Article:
There are many wonderful resources out there to help combat bullying. Be Strong is a fantastic app for smartphones with a student-led approach to bullying for all ages. They have a student state representative program, eight-week resilience program, and one-touch buttons to a suicide lifeline, text line, and trusted friends alert.

More helpful bullying resources:

Stopbullying.gov

Becauseofyou.org

Kidpower.org

Theevolveproject.org

Gender Differences in Teen Depression

As if the teen years aren’t hard enough – kids face a myriad of different emotions. Our friends at R&A Therapeutic Partners wrote the article below describing the challenges faced when teens have depression and the difference between the genders.

The teenage years can be challenging. Between physical changes in the body, intense peer pressure, and an increased sense of social anxiety, teenagers often have difficulties finding their place. Many want to fit in while others want to stand out, even rebel. Teen depression is also becoming an alarmingly frequent trait of those transition years. Recent research has found that the rate of depression is increasing and that there are distinct gender differences in teen depression.

Transition Years

The teen years are a natural transition from being a child to growing into an adult. While women of all ages tend to be more aware of their appearance than men, particularly in terms of how others see them, most young people start to develop a heightened sense of socialization as they enter their teenage years. As children, their clothing choices and hairstyles were not as important to them. As teenagers, their entire social life may depend on those factors, at least in their own eyes.

Increase in Depression 

In recent years, the rate of depression, suicidal thoughts, and suicide attempts has increased dramatically. Research shows that in the late 2010s more adolescents experienced serious psychological distress, including major depression and suicidal thoughts, than in the mid-2000s. in fact, the rates of major depressive episodes increased 52% from 2005 to 2017, from 8.7% to 13.2% of young people aged 12 to 17.

Gender Differences

Girls experience almost twice the rate of depression that boys do, beginning as young as age 12. One study of self-inflicted wounds leading to emergency room visits indicated a significant difference in the increased rate of suicide attempts between young males and females. Self-inflicted wounds are a strong risk factor for suicide. While the rates for teenage boys remained constant from 2001 to 2015, the number of emergency room visits for teenage girls due to self-inflicted wounds increased 8.4% yearly between 2009 and 2015.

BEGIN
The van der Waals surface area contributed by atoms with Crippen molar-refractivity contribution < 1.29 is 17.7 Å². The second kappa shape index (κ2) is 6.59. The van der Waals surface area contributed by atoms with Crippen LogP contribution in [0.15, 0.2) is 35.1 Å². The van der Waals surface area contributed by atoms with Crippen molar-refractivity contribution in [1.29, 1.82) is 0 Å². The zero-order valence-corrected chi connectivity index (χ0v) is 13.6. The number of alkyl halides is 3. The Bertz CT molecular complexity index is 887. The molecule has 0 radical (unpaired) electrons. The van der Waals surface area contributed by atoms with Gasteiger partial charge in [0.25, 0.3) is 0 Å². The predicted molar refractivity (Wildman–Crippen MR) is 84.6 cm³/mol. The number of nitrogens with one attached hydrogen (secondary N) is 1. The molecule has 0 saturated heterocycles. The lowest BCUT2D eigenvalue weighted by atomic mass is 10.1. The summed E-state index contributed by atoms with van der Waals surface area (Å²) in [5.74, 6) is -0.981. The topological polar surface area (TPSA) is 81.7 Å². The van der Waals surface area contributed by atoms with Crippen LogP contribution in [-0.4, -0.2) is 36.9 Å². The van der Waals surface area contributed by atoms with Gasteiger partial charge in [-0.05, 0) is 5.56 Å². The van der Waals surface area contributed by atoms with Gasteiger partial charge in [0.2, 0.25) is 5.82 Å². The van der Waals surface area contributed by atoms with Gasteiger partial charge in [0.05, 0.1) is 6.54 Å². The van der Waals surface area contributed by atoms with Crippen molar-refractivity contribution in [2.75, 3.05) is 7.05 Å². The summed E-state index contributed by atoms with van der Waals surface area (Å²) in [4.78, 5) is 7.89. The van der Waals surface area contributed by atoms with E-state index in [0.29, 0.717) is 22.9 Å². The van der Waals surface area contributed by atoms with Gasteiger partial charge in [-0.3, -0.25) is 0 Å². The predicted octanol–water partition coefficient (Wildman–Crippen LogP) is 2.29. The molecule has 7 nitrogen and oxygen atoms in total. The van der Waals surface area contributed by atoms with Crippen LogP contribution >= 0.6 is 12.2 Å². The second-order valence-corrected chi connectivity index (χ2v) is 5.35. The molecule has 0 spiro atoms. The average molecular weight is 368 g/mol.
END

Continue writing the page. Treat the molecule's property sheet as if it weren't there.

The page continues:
The difference in depression rates could be attributed to the differences in the rate of physical changes between boys and girls. Puberty typically starts earlier, and hormonal changes tend to be more evident in young girls. Teenage girls are also inclined to be more concerned with how others perceive them. While these differences in gender explain the overall differences in depression rates, other factors may be involved in the recent increase for female teenagers.

Social Media

The rise in depression rates among teenagers also coincides with the rise in popularity of the smartphone. Today’s teenagers have not known a world of social interaction that doesn’t include social media. Both young men and women spend a significant amount of time on their smartphones now. The use of smartphones and social media appears to correlate with the increase in depression rates among teenagers. However, it seems to have impacted teenage girls more than boys.

One reason for this may be that girls spend more time socializing on their smartphones, including texting and interacting on social media. Boys also text and use social media somewhat, but tend to use their smartphones more for playing games. Since teen girls are more focused on what others think of them than boys, the increased use of social media can increase that level of anxiety and, subsequently, the rates of depression.

An association has been found between moderate or heavy digital media use and the increased rate of mental health issues and worsened psychological well-being for teenage girls. One study found that the rate of depression also aligns with the amount of time spent on social media. In that study, girls who spent six hours or more on social media were significantly more unhappy than those who spent only 30 minutes a day on social media. The differences for boys were less noticeable.


Psychotherapy for Teens

The teenage years are full of pressures, from family, friends, and school. The increased usage of social media has increased the social pressure, which appears to affect teenage girls more than boys. When teenagers of both genders are not able to manage the stressors they face in real life and in the virtual world, therapy can help. Psychotherapy has been found to be effective for treating depressed teens, those who have turned to substance abuse, and those who are engaging in self-destructive behavior.

If you have a loved one struggling with depression, please contact Tamara Ancona, MA, LPC at (678) 297-0708 for an evaluation, and to discuss the best treatment options available.